Tanzania: Special Land Zone Set Up in Morogoro

THE government has established a special zone for land issues in Morogoro, a move expected to end land disputes in the region.

The region has been beset by a number of land conflicts, particularly between pastoralists and farmers.

Minister for Lands, Housing and Human Settlements Development, Mr William Lukuvi, said introduction of the special zone was driven by the widespread problem, which affects development activities.

Mr Lukuvi was speaking in Morogoro during a stakeholders' consultative meeting involving the government, business people and investors.

Considering the importance of the region in agriculture and livestock keeping, President John Magufuli directed the ministry to form a special zone for this region, Mr Lukuvi said.

"From now on everything will be done here without bothering going to head offices of the ministry," he stated.

However, apart from that directive, the government, through the land management programme, has already surveyed every piece of land in Kilombero, Ulanga and Malinyi districts.

Mr Lukuvi said the programme had facilitated surveying of land and issuance of at least 300,000 customary title Continues on Page 3 Continues on Page 3 Of the 144 samples of veterinary medicines examined during the period, 90 per cent continued to meet the quality criterion deeds, thus making the region leading in provision of many title deeds.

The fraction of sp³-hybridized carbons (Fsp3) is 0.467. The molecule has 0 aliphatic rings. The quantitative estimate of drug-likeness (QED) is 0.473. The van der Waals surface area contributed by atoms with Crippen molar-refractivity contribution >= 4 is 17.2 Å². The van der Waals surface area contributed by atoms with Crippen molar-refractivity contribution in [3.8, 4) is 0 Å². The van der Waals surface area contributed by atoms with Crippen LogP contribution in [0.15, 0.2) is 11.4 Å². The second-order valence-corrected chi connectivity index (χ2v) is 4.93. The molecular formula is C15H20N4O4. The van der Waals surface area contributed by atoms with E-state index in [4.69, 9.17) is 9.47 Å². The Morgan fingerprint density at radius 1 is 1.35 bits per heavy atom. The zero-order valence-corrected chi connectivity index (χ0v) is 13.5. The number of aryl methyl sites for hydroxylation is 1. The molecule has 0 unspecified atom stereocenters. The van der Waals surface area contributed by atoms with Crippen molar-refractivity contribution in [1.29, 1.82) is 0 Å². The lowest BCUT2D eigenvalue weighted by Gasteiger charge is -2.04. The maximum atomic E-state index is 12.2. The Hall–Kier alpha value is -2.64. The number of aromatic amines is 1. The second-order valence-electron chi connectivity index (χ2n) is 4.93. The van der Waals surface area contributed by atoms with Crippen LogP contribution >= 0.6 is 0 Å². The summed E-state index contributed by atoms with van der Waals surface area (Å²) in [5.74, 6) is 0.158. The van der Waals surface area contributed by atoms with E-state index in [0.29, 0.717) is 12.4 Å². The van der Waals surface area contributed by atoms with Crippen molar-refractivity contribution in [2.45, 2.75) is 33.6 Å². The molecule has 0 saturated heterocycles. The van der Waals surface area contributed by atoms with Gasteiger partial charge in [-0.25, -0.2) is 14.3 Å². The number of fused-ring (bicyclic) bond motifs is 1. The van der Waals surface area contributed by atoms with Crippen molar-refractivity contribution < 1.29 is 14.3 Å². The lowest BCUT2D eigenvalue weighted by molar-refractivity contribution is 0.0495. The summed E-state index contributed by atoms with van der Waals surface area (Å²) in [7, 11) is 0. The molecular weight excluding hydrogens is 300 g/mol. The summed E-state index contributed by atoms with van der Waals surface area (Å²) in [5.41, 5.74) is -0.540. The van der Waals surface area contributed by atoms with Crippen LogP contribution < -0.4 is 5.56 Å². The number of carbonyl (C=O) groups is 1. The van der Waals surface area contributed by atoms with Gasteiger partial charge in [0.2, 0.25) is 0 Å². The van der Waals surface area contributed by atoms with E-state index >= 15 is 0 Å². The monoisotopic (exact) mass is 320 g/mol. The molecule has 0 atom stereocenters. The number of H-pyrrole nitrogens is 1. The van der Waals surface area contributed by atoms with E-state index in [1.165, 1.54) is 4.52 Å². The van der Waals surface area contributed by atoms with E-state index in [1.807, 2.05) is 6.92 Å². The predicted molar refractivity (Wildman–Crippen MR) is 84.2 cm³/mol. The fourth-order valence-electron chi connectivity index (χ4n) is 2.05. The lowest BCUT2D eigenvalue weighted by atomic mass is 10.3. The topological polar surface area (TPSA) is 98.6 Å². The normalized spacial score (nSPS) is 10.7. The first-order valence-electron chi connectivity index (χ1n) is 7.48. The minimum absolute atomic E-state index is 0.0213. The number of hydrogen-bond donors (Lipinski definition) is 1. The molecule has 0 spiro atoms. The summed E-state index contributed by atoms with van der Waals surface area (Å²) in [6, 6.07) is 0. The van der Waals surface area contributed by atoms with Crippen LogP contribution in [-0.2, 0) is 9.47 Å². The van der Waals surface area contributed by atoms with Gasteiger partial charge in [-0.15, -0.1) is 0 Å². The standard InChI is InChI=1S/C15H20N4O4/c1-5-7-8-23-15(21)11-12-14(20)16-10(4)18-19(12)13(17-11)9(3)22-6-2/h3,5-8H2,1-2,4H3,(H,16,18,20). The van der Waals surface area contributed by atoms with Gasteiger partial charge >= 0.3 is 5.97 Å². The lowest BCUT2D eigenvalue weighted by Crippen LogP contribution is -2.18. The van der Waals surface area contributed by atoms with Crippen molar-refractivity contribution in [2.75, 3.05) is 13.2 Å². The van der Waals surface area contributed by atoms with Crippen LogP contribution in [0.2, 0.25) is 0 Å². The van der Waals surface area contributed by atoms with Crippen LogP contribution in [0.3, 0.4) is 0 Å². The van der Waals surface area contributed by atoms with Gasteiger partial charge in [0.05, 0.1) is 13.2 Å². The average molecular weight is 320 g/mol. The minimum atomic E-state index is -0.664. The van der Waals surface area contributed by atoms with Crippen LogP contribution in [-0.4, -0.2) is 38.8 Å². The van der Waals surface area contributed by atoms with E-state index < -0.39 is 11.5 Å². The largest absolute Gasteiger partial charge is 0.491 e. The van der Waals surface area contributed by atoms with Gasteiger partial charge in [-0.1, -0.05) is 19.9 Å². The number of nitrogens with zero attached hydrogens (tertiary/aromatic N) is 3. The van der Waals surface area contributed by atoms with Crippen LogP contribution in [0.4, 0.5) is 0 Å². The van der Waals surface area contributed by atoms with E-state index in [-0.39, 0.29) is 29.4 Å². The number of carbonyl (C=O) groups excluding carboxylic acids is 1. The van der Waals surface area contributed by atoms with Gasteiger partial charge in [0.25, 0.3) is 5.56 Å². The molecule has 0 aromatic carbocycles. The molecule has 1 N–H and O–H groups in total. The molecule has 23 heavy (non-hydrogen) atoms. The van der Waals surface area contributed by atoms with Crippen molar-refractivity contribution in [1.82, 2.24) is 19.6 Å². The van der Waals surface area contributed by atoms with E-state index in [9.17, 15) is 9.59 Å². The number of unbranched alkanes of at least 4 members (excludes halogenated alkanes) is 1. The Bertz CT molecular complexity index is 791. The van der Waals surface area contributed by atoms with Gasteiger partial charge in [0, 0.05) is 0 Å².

The minister noted that a total of 920 out of 975 villages that were supposed to be dissolved after encroaching reserved forests will now remain intact and the villages were even allowed to conduct the recent civic polls.

"These villages are no longer called intruders, and my ministry will deploy experts to go and re-survey the areas and issue new title deeds to owners," he explained.

Mr Lukuvi further said that over 46,715 acres that were previously used as reserved forests were given to farmers and pastoralists.

Initially, a leader of pastoralists from Mvomero district, Mr Shamba Longido, asked the government to give more land to pastoralists whose number was consistently rising.

However, he admitted that land conflicts between the pastoralists and farmers had largely been reduced, and allocating more land to pastoralists for grazing would completely end such disputes.

He also appealed to the government to convince investors to establish dairy industries there so that they get reliable market for their milk.

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